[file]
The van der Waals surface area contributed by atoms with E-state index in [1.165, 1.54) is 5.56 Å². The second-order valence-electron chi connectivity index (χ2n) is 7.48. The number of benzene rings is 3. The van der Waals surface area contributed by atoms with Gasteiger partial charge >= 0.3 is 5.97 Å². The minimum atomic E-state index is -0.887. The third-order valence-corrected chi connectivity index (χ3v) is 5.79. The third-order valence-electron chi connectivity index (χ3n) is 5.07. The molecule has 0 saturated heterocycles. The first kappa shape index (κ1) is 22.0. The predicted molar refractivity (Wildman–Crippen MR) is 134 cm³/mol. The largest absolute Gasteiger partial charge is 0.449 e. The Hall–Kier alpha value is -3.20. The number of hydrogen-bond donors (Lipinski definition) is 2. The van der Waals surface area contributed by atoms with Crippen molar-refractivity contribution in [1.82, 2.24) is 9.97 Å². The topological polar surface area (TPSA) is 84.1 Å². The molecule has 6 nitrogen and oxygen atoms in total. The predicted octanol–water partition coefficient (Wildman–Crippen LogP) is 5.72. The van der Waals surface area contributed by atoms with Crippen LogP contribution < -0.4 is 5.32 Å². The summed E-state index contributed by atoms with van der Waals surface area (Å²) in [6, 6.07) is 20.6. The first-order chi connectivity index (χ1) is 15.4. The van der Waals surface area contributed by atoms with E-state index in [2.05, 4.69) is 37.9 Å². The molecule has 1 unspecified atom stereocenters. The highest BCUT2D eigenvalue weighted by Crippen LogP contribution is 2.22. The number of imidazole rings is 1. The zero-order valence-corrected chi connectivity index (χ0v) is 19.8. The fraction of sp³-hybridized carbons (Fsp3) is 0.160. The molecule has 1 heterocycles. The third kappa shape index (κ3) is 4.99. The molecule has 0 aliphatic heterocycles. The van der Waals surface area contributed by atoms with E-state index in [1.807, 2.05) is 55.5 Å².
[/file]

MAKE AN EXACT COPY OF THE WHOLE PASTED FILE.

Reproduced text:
The van der Waals surface area contributed by atoms with E-state index in [1.165, 1.54) is 5.56 Å². The second-order valence-electron chi connectivity index (χ2n) is 7.48. The number of benzene rings is 3. The van der Waals surface area contributed by atoms with Gasteiger partial charge >= 0.3 is 5.97 Å². The minimum atomic E-state index is -0.887. The third-order valence-corrected chi connectivity index (χ3v) is 5.79. The third-order valence-electron chi connectivity index (χ3n) is 5.07. The molecule has 0 saturated heterocycles. The first kappa shape index (κ1) is 22.0. The predicted molar refractivity (Wildman–Crippen MR) is 134 cm³/mol. The largest absolute Gasteiger partial charge is 0.449 e. The Hall–Kier alpha value is -3.20. The number of hydrogen-bond donors (Lipinski definition) is 2. The van der Waals surface area contributed by atoms with Crippen molar-refractivity contribution in [1.82, 2.24) is 9.97 Å². The topological polar surface area (TPSA) is 84.1 Å². The molecule has 6 nitrogen and oxygen atoms in total. The predicted octanol–water partition coefficient (Wildman–Crippen LogP) is 5.72. The van der Waals surface area contributed by atoms with Crippen LogP contribution < -0.4 is 5.32 Å². The summed E-state index contributed by atoms with van der Waals surface area (Å²) in [6, 6.07) is 20.6. The first-order chi connectivity index (χ1) is 15.4. The van der Waals surface area contributed by atoms with E-state index in [2.05, 4.69) is 37.9 Å². The molecule has 1 unspecified atom stereocenters. The highest BCUT2D eigenvalue weighted by Crippen LogP contribution is 2.22. The number of imidazole rings is 1. The zero-order valence-corrected chi connectivity index (χ0v) is 19.8. The fraction of sp³-hybridized carbons (Fsp3) is 0.160. The molecule has 1 heterocycles. The third kappa shape index (κ3) is 4.99. The molecule has 0 aliphatic heterocycles. The van der Waals surface area contributed by atoms with E-state index in [1.807, 2.05) is 55.5 Å².